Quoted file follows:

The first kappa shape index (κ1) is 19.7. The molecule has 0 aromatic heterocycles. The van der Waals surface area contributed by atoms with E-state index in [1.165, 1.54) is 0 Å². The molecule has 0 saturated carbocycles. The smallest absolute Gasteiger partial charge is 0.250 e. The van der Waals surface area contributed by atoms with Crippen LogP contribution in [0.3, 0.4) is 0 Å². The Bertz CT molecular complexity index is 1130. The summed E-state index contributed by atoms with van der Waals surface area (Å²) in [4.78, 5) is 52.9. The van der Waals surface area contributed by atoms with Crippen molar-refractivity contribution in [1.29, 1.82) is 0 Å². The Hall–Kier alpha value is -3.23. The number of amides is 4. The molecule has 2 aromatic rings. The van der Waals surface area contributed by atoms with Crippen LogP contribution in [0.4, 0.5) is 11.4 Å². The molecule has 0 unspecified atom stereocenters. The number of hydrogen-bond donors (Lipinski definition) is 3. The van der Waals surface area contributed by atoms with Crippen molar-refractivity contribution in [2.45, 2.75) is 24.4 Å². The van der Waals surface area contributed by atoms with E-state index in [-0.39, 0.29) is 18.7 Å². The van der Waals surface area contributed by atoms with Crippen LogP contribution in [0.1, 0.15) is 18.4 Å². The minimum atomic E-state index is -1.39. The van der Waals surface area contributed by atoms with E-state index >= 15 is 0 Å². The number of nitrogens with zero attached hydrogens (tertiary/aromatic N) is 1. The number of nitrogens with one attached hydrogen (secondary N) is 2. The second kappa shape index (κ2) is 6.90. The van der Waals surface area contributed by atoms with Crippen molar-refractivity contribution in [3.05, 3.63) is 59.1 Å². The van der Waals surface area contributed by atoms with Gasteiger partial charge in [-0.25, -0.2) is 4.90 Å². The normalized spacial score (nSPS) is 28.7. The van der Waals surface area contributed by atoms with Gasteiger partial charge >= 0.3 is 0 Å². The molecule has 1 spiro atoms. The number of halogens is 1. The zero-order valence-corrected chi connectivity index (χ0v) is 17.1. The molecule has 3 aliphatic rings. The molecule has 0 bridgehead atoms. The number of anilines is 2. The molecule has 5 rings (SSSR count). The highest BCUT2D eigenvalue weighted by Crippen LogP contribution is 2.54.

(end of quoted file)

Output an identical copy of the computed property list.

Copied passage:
The first kappa shape index (κ1) is 19.7. The molecule has 0 aromatic heterocycles. The van der Waals surface area contributed by atoms with E-state index in [1.165, 1.54) is 0 Å². The molecule has 0 saturated carbocycles. The smallest absolute Gasteiger partial charge is 0.250 e. The van der Waals surface area contributed by atoms with Crippen LogP contribution in [0.3, 0.4) is 0 Å². The Bertz CT molecular complexity index is 1130. The summed E-state index contributed by atoms with van der Waals surface area (Å²) in [4.78, 5) is 52.9. The van der Waals surface area contributed by atoms with Crippen molar-refractivity contribution in [1.29, 1.82) is 0 Å². The Hall–Kier alpha value is -3.23. The number of amides is 4. The molecule has 2 aromatic rings. The van der Waals surface area contributed by atoms with Crippen LogP contribution in [0.4, 0.5) is 11.4 Å². The molecule has 0 unspecified atom stereocenters. The number of hydrogen-bond donors (Lipinski definition) is 3. The van der Waals surface area contributed by atoms with Crippen molar-refractivity contribution in [2.45, 2.75) is 24.4 Å². The van der Waals surface area contributed by atoms with E-state index in [-0.39, 0.29) is 18.7 Å². The van der Waals surface area contributed by atoms with Crippen LogP contribution in [0.1, 0.15) is 18.4 Å². The minimum atomic E-state index is -1.39. The van der Waals surface area contributed by atoms with E-state index >= 15 is 0 Å². The number of nitrogens with zero attached hydrogens (tertiary/aromatic N) is 1. The number of nitrogens with one attached hydrogen (secondary N) is 2. The second kappa shape index (κ2) is 6.90. The van der Waals surface area contributed by atoms with Crippen molar-refractivity contribution in [3.05, 3.63) is 59.1 Å². The van der Waals surface area contributed by atoms with Gasteiger partial charge in [-0.25, -0.2) is 4.90 Å². The normalized spacial score (nSPS) is 28.7. The van der Waals surface area contributed by atoms with Gasteiger partial charge >= 0.3 is 0 Å². The molecule has 1 spiro atoms. The number of halogens is 1. The zero-order valence-corrected chi connectivity index (χ0v) is 17.1. The molecule has 3 aliphatic rings. The molecule has 0 bridgehead atoms. The number of anilines is 2. The molecule has 5 rings (SSSR count). The highest BCUT2D eigenvalue weighted by Crippen LogP contribution is 2.54.